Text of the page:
Early History of Paper Money

Jiaozi, or “exchange bills,” generally considered the world’s earliest paper money, originated in Sichuan, China in the mid-990s. Initially issued privately by merchants in exchange for deposits of cash, gold, silver, or silk, jiaozi were subjected to government regulation in 1005 by Zhang Yong, the prefect of Chengdu. The right to issue the notes was restricted to sixteen merchant houses deemed to have sufficient financial resources, and the government imposed no limits on the amount of jiaozi they could issue. The merchant houses invested their cash deposits in real estate, arable lands, and luxury commodities, leaving many of them without the liquidity to redeem the notes they issued. By 1019, jiaozi were being discounted by 20-30 percent and the issue of new bills was halted.
960 Song Dynasty Jiaozi

In 1023, a central Currency Bureau was established with exclusive authority to issue jiaozi. In order to control the amount of paper money in circulation, as well as discourage counterfeiting, the government required that notes be redeemed for new ones every 2 years (at the cost of a 3 percent commission fee), during which time a fixed amount of jiaozi was issued. The currency became highly popular and often traded at a premium over its nominal value.

Following the outbreak of war in the 1040s, however, the government increased the amount of jiaozi it issued to cover military expenditures. By the early 1100s, with defense costs spiraling out of control, the government drastically raised the emission of currency by 20-fold. This increase in the supply of paper money, combined with a growing problem with counterfeiting, incited a steep depreciation of jiaozi, which by 1107 sank to less than 10 percent of their face value.

With jiaozi currency now virtually worthless, the government decided to replace it with a new paper money called qianyin. In an effort to raise the value of paper money by reducing the quantity in circulation, the government exchanged the new qianyin on a 1:4 basis with the old jiaozi. By 1108, though, the qianyin had fallen to a mere 10 percent of their face value.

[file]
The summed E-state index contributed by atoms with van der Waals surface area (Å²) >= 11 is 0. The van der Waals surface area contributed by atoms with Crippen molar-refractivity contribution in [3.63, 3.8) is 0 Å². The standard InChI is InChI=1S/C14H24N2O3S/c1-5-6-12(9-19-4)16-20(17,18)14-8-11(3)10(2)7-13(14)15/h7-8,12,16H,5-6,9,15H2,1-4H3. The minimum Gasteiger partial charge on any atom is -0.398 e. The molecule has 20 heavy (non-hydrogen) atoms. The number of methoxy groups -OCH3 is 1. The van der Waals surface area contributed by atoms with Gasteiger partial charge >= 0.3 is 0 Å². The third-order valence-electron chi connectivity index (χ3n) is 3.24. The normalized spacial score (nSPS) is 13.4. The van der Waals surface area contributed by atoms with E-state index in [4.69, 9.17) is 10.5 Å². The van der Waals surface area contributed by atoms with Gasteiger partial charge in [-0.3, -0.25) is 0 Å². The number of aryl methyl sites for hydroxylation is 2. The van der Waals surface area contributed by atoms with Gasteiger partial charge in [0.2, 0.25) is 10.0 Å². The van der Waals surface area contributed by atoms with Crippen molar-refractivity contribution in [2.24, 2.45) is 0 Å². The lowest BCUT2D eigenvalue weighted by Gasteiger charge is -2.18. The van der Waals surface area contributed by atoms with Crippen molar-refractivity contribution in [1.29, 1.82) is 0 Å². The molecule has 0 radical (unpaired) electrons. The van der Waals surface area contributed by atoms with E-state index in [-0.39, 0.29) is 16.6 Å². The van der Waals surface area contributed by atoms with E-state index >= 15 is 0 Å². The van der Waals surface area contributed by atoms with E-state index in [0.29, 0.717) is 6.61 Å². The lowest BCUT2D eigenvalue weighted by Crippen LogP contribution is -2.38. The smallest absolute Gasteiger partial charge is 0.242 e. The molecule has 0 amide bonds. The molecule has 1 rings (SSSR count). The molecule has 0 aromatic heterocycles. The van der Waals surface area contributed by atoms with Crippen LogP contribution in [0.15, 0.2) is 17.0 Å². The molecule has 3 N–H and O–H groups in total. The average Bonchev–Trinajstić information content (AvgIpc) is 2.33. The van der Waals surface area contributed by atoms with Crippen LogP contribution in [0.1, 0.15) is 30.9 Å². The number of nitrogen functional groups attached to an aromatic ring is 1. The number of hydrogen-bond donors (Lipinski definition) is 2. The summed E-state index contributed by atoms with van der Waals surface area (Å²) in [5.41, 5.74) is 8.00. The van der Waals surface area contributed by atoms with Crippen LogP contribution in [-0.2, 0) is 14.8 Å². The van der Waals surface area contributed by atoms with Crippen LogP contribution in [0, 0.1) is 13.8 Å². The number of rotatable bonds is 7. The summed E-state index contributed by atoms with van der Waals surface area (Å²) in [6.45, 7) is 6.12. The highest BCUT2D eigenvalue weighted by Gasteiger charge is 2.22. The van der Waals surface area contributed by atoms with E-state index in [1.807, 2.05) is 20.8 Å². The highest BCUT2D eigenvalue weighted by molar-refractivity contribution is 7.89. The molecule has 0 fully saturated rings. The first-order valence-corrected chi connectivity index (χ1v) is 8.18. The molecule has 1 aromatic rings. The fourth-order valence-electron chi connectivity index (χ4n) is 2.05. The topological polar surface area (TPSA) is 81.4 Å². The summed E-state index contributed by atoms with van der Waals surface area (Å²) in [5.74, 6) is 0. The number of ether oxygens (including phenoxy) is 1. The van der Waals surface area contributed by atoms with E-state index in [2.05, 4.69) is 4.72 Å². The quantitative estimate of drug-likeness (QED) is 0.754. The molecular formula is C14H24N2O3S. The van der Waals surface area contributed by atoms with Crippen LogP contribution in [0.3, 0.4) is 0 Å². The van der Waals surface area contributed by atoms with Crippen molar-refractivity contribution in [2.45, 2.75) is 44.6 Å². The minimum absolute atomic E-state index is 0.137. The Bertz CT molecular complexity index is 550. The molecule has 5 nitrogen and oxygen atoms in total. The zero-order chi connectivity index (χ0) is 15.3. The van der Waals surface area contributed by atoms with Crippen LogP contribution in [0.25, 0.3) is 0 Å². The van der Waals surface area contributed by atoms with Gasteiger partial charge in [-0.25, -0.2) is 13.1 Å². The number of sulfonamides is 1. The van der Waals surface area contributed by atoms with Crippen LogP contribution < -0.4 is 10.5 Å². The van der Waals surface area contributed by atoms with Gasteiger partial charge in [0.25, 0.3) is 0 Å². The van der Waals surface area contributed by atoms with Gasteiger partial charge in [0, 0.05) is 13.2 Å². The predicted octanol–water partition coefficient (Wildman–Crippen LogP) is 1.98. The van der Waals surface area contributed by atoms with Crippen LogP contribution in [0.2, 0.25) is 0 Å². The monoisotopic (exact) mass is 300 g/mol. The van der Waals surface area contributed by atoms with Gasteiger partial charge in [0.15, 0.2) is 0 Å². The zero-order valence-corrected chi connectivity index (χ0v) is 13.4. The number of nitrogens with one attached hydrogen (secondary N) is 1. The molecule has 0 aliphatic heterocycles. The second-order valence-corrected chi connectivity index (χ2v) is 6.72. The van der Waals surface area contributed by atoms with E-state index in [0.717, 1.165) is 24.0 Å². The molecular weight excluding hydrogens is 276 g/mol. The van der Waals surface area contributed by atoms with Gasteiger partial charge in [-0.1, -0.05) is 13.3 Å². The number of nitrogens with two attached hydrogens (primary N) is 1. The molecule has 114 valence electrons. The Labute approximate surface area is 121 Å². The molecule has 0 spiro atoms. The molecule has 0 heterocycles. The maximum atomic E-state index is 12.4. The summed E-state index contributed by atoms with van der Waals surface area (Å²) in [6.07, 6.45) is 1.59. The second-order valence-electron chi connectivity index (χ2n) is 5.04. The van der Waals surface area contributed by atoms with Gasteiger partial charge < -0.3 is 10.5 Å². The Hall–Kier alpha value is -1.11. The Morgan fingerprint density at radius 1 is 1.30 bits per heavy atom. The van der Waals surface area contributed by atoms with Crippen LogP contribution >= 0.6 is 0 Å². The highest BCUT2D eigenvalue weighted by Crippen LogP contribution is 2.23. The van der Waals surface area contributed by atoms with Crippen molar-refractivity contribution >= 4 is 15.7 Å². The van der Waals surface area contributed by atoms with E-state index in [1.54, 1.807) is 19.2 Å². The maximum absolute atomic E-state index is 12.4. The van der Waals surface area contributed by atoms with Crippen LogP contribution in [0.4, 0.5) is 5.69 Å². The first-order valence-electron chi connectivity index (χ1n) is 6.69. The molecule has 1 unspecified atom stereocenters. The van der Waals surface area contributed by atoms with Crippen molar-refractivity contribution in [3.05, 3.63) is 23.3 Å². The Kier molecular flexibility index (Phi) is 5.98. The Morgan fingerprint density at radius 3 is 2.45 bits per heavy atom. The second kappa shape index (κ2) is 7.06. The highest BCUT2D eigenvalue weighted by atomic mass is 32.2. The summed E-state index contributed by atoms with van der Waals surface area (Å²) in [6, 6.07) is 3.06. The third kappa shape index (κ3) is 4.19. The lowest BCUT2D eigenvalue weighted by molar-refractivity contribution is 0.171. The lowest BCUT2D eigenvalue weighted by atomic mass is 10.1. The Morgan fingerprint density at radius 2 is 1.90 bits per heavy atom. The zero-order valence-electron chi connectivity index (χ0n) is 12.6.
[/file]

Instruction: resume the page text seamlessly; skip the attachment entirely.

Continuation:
From the 12th century on, various attempts were made in China to stabilize existing paper currencies and establish new ones: exchange rates were fixed, the use of precious metals for exchange was prohibited, anti-hoarding laws were passed, and even the use of coins was prohibited. All of these monetary policies failed. By 1368 paper currencies became utterly discredited and trade regressed to the level of barter. In this economic climate, precious metals were most treasured of all, and the price of silver reached its highest level in Chinese imperial history.

In the 1430s, the Ming dynasty yielded to economic realities and abandoned its paper currency, surrendering to the dominance of silver in the private economy. Silver prevailed as the monetary standard in China until the 20th century, despite attempts to restore paper currency during times of financial crisis, such as the fall of the Ming dynasty in 1644, the depression of the 1830s and 1840s, and the Taiping Rebellion of the 1850s and 1860s. Not until 1935, under the Republic of China, did the country once again have a fiat money system.


Source:  The Origins of Value: The Financial Innovations that Created Modern Capital Markets edited by William Goetzmann and K. Geert Rouwenhorst [Oxford University Press (August 1, 2005)]

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